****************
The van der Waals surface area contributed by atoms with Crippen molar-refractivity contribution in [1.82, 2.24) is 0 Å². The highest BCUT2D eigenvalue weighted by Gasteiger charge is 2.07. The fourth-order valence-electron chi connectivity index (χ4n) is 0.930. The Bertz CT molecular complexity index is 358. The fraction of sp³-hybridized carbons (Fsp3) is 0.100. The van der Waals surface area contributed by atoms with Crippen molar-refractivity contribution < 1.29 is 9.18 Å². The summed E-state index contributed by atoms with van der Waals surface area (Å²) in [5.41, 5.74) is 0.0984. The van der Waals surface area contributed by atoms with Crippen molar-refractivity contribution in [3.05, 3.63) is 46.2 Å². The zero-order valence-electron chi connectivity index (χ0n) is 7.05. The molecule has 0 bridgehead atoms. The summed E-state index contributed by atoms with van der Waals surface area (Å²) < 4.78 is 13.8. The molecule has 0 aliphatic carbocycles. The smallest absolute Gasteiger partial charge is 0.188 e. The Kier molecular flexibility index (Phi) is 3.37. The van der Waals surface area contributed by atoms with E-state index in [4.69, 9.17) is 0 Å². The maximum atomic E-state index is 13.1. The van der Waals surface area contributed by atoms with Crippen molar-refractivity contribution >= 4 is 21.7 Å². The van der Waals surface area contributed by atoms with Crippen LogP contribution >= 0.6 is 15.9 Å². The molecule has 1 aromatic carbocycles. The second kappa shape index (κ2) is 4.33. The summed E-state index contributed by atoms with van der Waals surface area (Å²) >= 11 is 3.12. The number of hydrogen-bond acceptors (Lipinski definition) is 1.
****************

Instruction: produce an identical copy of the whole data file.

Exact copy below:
The van der Waals surface area contributed by atoms with Crippen molar-refractivity contribution in [1.82, 2.24) is 0 Å². The highest BCUT2D eigenvalue weighted by Gasteiger charge is 2.07. The fourth-order valence-electron chi connectivity index (χ4n) is 0.930. The Bertz CT molecular complexity index is 358. The fraction of sp³-hybridized carbons (Fsp3) is 0.100. The van der Waals surface area contributed by atoms with Crippen molar-refractivity contribution < 1.29 is 9.18 Å². The summed E-state index contributed by atoms with van der Waals surface area (Å²) in [5.41, 5.74) is 0.0984. The van der Waals surface area contributed by atoms with Crippen molar-refractivity contribution in [3.05, 3.63) is 46.2 Å². The zero-order valence-electron chi connectivity index (χ0n) is 7.05. The molecule has 0 bridgehead atoms. The summed E-state index contributed by atoms with van der Waals surface area (Å²) < 4.78 is 13.8. The molecule has 0 aliphatic carbocycles. The smallest absolute Gasteiger partial charge is 0.188 e. The Kier molecular flexibility index (Phi) is 3.37. The van der Waals surface area contributed by atoms with E-state index in [4.69, 9.17) is 0 Å². The maximum atomic E-state index is 13.1. The van der Waals surface area contributed by atoms with Crippen molar-refractivity contribution >= 4 is 21.7 Å². The van der Waals surface area contributed by atoms with Crippen LogP contribution >= 0.6 is 15.9 Å². The molecule has 1 aromatic carbocycles. The second kappa shape index (κ2) is 4.33. The summed E-state index contributed by atoms with van der Waals surface area (Å²) >= 11 is 3.12. The number of hydrogen-bond acceptors (Lipinski definition) is 1.